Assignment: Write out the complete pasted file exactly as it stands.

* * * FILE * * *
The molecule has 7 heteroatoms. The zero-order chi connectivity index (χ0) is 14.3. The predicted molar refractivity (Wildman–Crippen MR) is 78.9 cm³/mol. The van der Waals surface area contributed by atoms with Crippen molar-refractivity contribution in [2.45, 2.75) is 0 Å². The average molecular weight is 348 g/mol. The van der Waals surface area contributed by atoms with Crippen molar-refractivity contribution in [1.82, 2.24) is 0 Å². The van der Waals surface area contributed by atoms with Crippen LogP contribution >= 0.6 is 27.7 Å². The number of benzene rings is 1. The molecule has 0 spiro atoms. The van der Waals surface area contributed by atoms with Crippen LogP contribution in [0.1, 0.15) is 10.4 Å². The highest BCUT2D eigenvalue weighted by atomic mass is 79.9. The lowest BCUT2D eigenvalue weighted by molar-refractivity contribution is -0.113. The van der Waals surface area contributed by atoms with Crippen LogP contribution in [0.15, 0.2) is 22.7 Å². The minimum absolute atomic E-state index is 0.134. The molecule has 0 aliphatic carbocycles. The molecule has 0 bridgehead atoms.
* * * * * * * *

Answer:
The molecule has 7 heteroatoms. The zero-order chi connectivity index (χ0) is 14.3. The predicted molar refractivity (Wildman–Crippen MR) is 78.9 cm³/mol. The van der Waals surface area contributed by atoms with Crippen molar-refractivity contribution in [2.45, 2.75) is 0 Å². The average molecular weight is 348 g/mol. The van der Waals surface area contributed by atoms with Crippen molar-refractivity contribution in [1.82, 2.24) is 0 Å². The van der Waals surface area contributed by atoms with Crippen LogP contribution >= 0.6 is 27.7 Å². The number of benzene rings is 1. The molecule has 0 spiro atoms. The van der Waals surface area contributed by atoms with Crippen LogP contribution in [0.1, 0.15) is 10.4 Å². The highest BCUT2D eigenvalue weighted by atomic mass is 79.9. The lowest BCUT2D eigenvalue weighted by molar-refractivity contribution is -0.113. The van der Waals surface area contributed by atoms with Crippen LogP contribution in [0.15, 0.2) is 22.7 Å². The minimum absolute atomic E-state index is 0.134. The molecule has 0 aliphatic carbocycles. The molecule has 0 bridgehead atoms.